What is Prop 26? Explaining the “Other” Sports Gaming Initiative in California

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Two similar but different initiatives will be put to the vote in next month’s general election. Both have to do with sports betting and California’s native tribes, but in the finer details, that’s where things get a little confusing.

While most of the attention seems to be on Proposition 27, which would allow online sports betting in California, another battle is raging over Proposition 26, which is seen as an alternative plan that many Native American tribal leaders hope to have a better chance of passing.

So what is Prop 26 and how is it different from Prop 27?

Proposition 26 would pave the way for sports betting to debut in California, but under more restrictive circumstances.

While Prop 27 would allow anyone over the age of 21 to place a bet from the comfort of their couch using their computer or smartphone, Prop 26 uses the tried and true method of placing your bets in person .

Currently in California, the only sports betting allowed by law takes place at one of the four state-sanctioned racetracks. That being the horse racing – it’s not legal to bet on auto racing and dog racing is non-existent (and illegal) in California.

But if Proponents of Proposition 26 are successful, any adult of legal gambling age would be allowed to bet on various sporting events while at a racetrack, even if what you’re betting on doesn’t happen at the track. .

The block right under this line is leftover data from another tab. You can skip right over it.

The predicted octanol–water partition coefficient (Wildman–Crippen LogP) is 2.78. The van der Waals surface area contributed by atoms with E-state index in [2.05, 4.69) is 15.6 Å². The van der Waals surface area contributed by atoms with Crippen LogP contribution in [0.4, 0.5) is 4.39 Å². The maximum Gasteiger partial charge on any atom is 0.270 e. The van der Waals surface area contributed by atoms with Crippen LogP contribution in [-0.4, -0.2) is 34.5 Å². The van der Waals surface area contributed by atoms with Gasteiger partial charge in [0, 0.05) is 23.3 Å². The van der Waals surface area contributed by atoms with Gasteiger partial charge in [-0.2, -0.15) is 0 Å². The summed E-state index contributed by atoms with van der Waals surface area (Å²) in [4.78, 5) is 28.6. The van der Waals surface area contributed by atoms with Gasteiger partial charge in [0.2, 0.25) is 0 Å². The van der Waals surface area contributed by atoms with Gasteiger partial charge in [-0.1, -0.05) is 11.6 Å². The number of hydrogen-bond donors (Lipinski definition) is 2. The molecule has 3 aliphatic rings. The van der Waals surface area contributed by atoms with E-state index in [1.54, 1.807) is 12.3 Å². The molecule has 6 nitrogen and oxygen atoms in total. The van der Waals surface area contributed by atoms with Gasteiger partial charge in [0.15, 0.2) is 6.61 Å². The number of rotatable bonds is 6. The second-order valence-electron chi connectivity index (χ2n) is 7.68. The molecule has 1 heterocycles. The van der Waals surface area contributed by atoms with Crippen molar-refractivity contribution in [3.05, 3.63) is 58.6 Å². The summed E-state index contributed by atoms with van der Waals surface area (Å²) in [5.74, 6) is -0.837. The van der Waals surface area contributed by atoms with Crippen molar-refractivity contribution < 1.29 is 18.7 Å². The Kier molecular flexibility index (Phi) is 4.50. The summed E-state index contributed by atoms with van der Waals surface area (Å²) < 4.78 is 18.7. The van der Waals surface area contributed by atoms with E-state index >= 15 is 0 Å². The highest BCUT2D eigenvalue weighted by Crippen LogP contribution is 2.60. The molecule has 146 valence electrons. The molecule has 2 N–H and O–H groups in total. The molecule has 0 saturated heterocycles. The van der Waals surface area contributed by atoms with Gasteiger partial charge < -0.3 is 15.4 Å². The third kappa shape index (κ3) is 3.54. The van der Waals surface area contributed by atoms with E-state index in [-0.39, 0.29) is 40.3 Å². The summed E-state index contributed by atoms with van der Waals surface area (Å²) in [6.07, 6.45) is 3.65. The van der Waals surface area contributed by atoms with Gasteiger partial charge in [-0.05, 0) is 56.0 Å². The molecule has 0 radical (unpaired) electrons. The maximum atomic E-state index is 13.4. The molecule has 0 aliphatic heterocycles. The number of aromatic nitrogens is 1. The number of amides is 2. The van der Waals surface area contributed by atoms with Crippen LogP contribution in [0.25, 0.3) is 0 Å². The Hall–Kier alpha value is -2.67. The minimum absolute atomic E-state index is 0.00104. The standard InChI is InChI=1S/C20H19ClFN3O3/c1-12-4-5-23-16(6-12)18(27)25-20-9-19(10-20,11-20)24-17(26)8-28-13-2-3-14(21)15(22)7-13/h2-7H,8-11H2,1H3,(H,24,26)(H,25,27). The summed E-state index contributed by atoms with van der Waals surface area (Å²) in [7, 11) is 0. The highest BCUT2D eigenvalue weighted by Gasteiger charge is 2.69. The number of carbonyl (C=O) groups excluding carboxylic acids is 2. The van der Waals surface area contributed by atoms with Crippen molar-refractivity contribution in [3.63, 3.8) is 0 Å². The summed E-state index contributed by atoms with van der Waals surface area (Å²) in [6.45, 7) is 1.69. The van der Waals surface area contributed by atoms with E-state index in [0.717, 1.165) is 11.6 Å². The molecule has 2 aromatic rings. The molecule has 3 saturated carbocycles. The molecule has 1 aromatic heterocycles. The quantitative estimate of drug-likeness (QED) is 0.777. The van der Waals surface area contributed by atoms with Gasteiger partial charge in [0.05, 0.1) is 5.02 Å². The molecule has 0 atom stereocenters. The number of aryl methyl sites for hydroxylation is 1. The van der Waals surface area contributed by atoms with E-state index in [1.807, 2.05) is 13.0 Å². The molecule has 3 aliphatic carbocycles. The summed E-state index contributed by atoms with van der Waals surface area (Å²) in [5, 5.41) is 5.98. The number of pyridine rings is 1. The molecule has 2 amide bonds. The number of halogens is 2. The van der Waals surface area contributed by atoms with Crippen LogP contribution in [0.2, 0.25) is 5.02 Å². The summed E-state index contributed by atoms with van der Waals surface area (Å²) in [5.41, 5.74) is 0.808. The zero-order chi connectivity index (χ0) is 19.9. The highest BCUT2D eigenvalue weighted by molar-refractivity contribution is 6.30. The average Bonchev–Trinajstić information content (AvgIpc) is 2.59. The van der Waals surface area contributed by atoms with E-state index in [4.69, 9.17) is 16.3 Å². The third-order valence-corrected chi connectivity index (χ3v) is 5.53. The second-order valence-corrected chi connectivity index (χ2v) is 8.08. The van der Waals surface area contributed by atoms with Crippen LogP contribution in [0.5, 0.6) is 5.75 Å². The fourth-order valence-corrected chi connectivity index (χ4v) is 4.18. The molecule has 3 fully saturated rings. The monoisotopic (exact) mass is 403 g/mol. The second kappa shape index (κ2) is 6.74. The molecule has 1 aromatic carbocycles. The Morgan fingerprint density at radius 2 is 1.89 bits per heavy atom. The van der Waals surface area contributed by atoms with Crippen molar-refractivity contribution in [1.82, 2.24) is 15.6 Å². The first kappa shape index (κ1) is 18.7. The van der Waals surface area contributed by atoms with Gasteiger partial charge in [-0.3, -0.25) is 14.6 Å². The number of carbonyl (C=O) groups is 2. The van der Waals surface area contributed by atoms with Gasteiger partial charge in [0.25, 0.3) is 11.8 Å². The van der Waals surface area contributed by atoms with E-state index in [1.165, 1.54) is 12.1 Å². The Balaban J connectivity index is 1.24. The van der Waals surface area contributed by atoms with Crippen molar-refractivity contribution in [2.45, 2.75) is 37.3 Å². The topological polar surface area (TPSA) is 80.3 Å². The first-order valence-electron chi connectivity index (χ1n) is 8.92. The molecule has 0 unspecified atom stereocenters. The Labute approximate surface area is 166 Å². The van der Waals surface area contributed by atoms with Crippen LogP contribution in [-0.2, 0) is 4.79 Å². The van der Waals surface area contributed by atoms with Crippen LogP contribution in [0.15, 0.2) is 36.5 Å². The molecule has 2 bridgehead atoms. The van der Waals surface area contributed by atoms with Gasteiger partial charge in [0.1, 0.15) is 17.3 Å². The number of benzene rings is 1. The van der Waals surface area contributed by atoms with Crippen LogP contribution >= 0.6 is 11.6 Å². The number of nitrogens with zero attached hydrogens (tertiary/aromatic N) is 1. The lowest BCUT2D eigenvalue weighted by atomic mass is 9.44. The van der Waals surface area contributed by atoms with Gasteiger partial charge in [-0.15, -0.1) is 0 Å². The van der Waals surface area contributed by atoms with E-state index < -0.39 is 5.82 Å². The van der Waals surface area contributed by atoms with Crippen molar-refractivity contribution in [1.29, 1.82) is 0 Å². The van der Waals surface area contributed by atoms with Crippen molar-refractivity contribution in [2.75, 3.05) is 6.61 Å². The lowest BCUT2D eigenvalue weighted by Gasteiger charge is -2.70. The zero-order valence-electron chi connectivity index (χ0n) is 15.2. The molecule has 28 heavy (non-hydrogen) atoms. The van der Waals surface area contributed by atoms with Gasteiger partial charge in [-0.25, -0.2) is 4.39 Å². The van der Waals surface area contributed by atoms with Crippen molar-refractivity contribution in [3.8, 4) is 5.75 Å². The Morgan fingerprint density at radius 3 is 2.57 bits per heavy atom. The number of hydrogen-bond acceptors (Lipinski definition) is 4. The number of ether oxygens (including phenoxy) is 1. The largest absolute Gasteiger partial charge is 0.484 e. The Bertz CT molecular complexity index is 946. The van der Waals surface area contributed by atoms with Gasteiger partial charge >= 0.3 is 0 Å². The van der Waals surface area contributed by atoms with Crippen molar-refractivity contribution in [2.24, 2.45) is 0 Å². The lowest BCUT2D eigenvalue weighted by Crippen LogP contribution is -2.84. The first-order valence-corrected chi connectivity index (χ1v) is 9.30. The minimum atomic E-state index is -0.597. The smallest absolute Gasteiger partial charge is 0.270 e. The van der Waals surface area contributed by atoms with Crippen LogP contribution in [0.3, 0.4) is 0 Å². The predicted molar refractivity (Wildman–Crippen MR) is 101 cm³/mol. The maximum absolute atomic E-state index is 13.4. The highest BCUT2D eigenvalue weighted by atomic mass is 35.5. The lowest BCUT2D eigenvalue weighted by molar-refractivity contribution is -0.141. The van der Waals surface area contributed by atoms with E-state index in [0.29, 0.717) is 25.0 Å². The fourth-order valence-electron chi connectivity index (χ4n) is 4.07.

That’s not all, however. If passed, Proposition 26 would also allow sports betting on tribal lands. These bets should always be placed in person at a Tribal Casino.

The initiative also includes language that would allow tribal casinos to introduce dice and roulette games, which are currently illegal in California. Additionally, an oft-overlooked measure in Proposition 26 would also allow tribes to sue card rooms, which they claim are illegally offering games like blackjack.

Proponents of Prop 26 say it’s a better alternative to sports gambling compared to Prop 27. A big problem for Prop 27 is the involvement of out-of-state gaming companies who would reap the majority of the profits bets. However, a analysis by state officials found that passing Proposition 27 would still net hundreds of millions of dollars in taxes and royalties to the state.

Proposition 26 would fetch tens of millions, but put more control of the gambling landscape in the hands of California tribes, who have enjoyed a virtual monopoly in California for decades.

But while 27 would use the bulk of its funds to support homeless relief programs, gambling addiction programs, and provide support for tribes that don’t have casinos, Prop 26 funds would be treated as state tax revenue and would be used to assist with public education and community colleges, with any remainder being added to the state’s general fund.

The initiative is supported by a number of major Californian tribes that own casinos, including the Chumash Indian Band of Santa Ynez in Santa Barbara County and the Agua Caliente Indian Band of Cahuilla Indians in Santa Barbara County. River side.